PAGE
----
In a preferred embodiment of the invention, the container is designed for storing food, such as leftovers or individual meals. The food items are placed in the container and the container is closed using a leak-proof, air-tight, snap-fit or “burp” lid closure fitting, as is conventional in the plastic container industry (e.g., Tupperware®). The container of food is stored in a refrigerator for days or weeks. The container can then be taken from the refrigerator and taken along to the workplace as is. The food contents can then be heated at work in a conventional microwave oven. The heated food can be eaten, and the container re-sealed and brought back home for washing and reuse. While eating, the fork or eating utensil contacts a glass surface, giving the impression of eating from a glass dish.
The container may thus be relatively low and flat, or relatively tall and slender. The container may have one or more handles 20 formed thereon, or may have a pouring spout 22 formed thereon. The container is, however, designed to have a relatively large mouth. In a preferred embodiment the mouth has a diameter of two inches or larger to facilitate the removal of solid food and to prevent an “eruption” in the case of boiling liquids.
A gravy warmer and dispenser according to the present invention is depicted in vertical cross-section in FIG. 1. This container 10 comprises a glass inner layer or vessel 24 and a plastic outer layer or vessel 26 having a handle 20 formed thereon. It may be noted that although the glass inner vessel 24 is depicted in the various figures of the drawing as being made from a transparent glass, this vessel may also be an opaque glass, a ceramic body or a vitreous ceramic body of the sort commonly sold under the trade name Corningware®. As used herein, the word “glass” shall stand for all such inorganic glasses, ceramics and glass-ceramic composites, but shall not include composites, formed of glass particles or fibers dispersed in an organic polymeric body, and generally referred to as fiberglass, glass-reinforced plastic, FRP, or GRP. Although many commercially popular organic polymers are used in what a crystallographer would call a glass phase, all such organic materials are specifically excluded from the term “glass” as used herein. Preferred glasses are those used in glassware regularly used for cooking food directly on the fire or as ovenware. Pyrex™, Arcolac™ and Corelle™ are illustrative examples. Corelle™ is an impact resistant glass made by Corning Glass Works, and is stronger than most glass or china products. A drop or hard blow may cause the product to break or become damaged, causing later breakage without apparent reason. Most pieces are microwave safe.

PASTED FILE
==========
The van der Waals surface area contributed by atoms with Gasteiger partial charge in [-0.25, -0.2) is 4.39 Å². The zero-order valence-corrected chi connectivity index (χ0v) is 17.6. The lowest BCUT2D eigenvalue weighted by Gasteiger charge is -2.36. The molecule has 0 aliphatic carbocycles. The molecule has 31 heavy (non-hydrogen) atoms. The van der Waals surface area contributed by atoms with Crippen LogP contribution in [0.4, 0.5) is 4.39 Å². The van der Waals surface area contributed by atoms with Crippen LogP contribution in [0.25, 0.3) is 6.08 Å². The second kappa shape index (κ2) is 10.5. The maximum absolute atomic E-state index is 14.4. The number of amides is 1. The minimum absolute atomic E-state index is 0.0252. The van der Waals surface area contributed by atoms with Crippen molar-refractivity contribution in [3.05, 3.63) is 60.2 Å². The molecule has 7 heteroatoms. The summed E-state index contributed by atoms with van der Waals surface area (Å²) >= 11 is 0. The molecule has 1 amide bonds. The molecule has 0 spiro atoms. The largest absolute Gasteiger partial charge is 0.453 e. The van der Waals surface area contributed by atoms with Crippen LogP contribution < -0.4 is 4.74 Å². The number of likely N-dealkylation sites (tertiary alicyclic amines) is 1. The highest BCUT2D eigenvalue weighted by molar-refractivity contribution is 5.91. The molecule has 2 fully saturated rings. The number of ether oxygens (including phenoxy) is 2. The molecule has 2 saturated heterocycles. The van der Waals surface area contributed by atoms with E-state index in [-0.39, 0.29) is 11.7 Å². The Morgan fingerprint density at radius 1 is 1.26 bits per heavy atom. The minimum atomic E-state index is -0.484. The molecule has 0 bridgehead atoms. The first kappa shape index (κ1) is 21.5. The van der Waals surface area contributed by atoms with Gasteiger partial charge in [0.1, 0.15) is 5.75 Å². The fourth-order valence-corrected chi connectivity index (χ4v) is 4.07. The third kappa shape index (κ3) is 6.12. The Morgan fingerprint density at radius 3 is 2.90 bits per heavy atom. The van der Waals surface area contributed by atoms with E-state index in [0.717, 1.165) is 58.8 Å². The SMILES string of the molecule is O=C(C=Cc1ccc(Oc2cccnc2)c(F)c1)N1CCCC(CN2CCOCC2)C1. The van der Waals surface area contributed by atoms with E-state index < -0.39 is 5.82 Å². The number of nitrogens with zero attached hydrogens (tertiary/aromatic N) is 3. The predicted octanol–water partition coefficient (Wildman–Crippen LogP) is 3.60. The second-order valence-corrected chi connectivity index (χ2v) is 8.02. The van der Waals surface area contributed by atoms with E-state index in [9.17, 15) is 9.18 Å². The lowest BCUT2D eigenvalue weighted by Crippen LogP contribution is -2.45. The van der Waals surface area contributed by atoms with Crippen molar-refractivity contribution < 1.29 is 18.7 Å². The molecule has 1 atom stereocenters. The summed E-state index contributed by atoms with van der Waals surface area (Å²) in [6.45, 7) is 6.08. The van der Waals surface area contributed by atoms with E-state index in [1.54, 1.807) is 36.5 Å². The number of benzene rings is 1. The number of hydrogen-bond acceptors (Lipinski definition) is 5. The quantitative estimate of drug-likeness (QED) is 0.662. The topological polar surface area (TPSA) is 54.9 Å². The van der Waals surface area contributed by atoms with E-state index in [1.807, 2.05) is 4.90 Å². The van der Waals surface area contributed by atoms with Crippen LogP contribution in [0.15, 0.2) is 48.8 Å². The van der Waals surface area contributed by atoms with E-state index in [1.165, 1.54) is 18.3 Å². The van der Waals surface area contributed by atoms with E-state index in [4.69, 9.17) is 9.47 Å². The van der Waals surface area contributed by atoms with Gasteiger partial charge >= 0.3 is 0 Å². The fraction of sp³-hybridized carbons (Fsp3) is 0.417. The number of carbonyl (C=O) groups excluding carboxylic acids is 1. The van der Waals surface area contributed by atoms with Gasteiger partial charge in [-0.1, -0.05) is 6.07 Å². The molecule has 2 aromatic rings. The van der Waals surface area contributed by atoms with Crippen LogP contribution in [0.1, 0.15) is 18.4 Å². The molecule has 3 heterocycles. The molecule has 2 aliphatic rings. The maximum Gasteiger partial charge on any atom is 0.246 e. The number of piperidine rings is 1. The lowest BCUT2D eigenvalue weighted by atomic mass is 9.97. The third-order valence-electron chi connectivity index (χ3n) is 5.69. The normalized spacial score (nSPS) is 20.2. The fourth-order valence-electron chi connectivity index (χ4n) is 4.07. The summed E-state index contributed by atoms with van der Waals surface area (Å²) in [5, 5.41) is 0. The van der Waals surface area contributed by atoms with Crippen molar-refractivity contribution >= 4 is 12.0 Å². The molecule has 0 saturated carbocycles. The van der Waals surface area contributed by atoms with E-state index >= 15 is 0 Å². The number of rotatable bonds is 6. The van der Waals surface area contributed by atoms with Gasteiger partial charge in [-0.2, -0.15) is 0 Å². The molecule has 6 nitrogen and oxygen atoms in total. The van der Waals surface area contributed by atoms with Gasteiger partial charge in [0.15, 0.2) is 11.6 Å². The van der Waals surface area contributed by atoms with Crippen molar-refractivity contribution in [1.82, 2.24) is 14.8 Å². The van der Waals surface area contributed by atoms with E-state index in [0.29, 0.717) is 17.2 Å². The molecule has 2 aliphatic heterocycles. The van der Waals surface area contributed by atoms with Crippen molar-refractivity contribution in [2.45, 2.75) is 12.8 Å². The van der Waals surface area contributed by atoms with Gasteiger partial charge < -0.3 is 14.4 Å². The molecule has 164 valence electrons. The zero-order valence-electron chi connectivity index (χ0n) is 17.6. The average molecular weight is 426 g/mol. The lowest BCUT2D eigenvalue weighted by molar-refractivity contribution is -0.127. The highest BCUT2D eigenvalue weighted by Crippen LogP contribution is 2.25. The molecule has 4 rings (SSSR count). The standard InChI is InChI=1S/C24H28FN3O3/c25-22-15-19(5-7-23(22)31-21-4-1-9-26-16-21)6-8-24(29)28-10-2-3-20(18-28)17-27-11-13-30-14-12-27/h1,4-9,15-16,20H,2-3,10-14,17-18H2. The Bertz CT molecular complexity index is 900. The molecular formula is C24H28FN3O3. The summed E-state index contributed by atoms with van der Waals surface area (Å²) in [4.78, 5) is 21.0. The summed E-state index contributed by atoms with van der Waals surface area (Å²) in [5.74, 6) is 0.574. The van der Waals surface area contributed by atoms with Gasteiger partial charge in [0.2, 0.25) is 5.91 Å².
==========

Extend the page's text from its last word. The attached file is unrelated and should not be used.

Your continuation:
The outer layer or vessel 26 is preferably made of any of a number of well known organic polymeric thermoplastic materials, but may also be a composite of a thermoplastic polymer and a strengthening material, such as fiberglass, carbon-fiber, etc. Moreover, the outer plastic vessel may be either a natural or a synthetic resin. The function of the outer layer is, on the one hand, to be flexible and impact resistant and thus prevent breakage of the inner layer, and on the other hand, in the case that breakage occurs, to contain the pieces of the shattered glass layer inside an elastic envelope and thus prevent exposure to the user.
The plastic outer layer or vessel 26 is preferably heat stable through a temperature range of at least 10° F. to 230° F., and preferably from −20° F. to 300° F. Selecting such a range of service temperatures ensures that the plastic vessel does not warp, or crack when used as an outer layer of a food container subjected to repeated heating and cooling. Moreover a preferred container has high resistance to discoloration or aging even after extended use. Specific examples of plastics include those disclosed in U.S. Pat. No. 5,908,128 (Krishnakumar et al) and U.S. Pat. No. 4,847,459 (Desai). Plastics such as polyethylene (from LDPE to HDPE) and polypropylene can be used, as well as polycarbonates, polyester, nylon, and blends of any of these, because the temperatures in a microwave do not rise very high when compared to a conventional oven.